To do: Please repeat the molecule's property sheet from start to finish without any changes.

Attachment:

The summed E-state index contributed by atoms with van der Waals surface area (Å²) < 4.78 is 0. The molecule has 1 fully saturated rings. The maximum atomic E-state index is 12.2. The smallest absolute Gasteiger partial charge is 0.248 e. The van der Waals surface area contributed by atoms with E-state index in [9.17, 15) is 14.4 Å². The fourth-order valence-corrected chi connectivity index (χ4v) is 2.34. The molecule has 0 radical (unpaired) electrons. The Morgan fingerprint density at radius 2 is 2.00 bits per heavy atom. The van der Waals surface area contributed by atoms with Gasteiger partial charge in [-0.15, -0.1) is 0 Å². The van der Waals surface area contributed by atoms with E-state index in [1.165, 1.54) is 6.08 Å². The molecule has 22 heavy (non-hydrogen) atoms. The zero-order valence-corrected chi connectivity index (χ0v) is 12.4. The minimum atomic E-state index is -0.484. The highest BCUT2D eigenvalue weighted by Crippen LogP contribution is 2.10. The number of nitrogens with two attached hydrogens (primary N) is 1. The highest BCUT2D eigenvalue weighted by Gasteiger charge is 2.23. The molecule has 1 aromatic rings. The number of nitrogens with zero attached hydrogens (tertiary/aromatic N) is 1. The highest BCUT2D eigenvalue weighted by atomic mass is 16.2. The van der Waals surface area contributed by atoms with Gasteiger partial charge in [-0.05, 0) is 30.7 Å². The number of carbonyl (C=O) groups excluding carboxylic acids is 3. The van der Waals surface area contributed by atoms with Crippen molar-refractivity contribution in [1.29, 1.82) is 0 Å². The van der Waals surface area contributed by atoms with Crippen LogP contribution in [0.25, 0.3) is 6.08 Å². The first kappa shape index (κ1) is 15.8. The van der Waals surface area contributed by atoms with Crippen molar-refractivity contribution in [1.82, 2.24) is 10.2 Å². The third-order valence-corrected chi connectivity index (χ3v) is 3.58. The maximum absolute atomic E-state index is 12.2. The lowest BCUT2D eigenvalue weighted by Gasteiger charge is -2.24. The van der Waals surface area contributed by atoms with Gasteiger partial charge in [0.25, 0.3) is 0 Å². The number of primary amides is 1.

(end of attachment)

The summed E-state index contributed by atoms with van der Waals surface area (Å²) < 4.78 is 0. The molecule has 1 fully saturated rings. The maximum atomic E-state index is 12.2. The smallest absolute Gasteiger partial charge is 0.248 e. The van der Waals surface area contributed by atoms with E-state index in [9.17, 15) is 14.4 Å². The fourth-order valence-corrected chi connectivity index (χ4v) is 2.34. The molecule has 0 radical (unpaired) electrons. The Morgan fingerprint density at radius 2 is 2.00 bits per heavy atom. The van der Waals surface area contributed by atoms with Gasteiger partial charge in [-0.15, -0.1) is 0 Å². The van der Waals surface area contributed by atoms with E-state index in [1.165, 1.54) is 6.08 Å². The molecule has 22 heavy (non-hydrogen) atoms. The zero-order valence-corrected chi connectivity index (χ0v) is 12.4. The minimum atomic E-state index is -0.484. The highest BCUT2D eigenvalue weighted by Crippen LogP contribution is 2.10. The number of nitrogens with two attached hydrogens (primary N) is 1. The highest BCUT2D eigenvalue weighted by Gasteiger charge is 2.23. The molecule has 1 aromatic rings. The number of nitrogens with zero attached hydrogens (tertiary/aromatic N) is 1. The highest BCUT2D eigenvalue weighted by atomic mass is 16.2. The van der Waals surface area contributed by atoms with Gasteiger partial charge in [-0.05, 0) is 30.7 Å². The number of carbonyl (C=O) groups excluding carboxylic acids is 3. The van der Waals surface area contributed by atoms with Crippen molar-refractivity contribution in [1.29, 1.82) is 0 Å². The van der Waals surface area contributed by atoms with Crippen LogP contribution in [0.25, 0.3) is 6.08 Å². The first kappa shape index (κ1) is 15.8. The van der Waals surface area contributed by atoms with Crippen molar-refractivity contribution in [1.82, 2.24) is 10.2 Å². The third-order valence-corrected chi connectivity index (χ3v) is 3.58. The maximum absolute atomic E-state index is 12.2. The lowest BCUT2D eigenvalue weighted by Gasteiger charge is -2.24. The van der Waals surface area contributed by atoms with Gasteiger partial charge in [0.25, 0.3) is 0 Å². The number of primary amides is 1.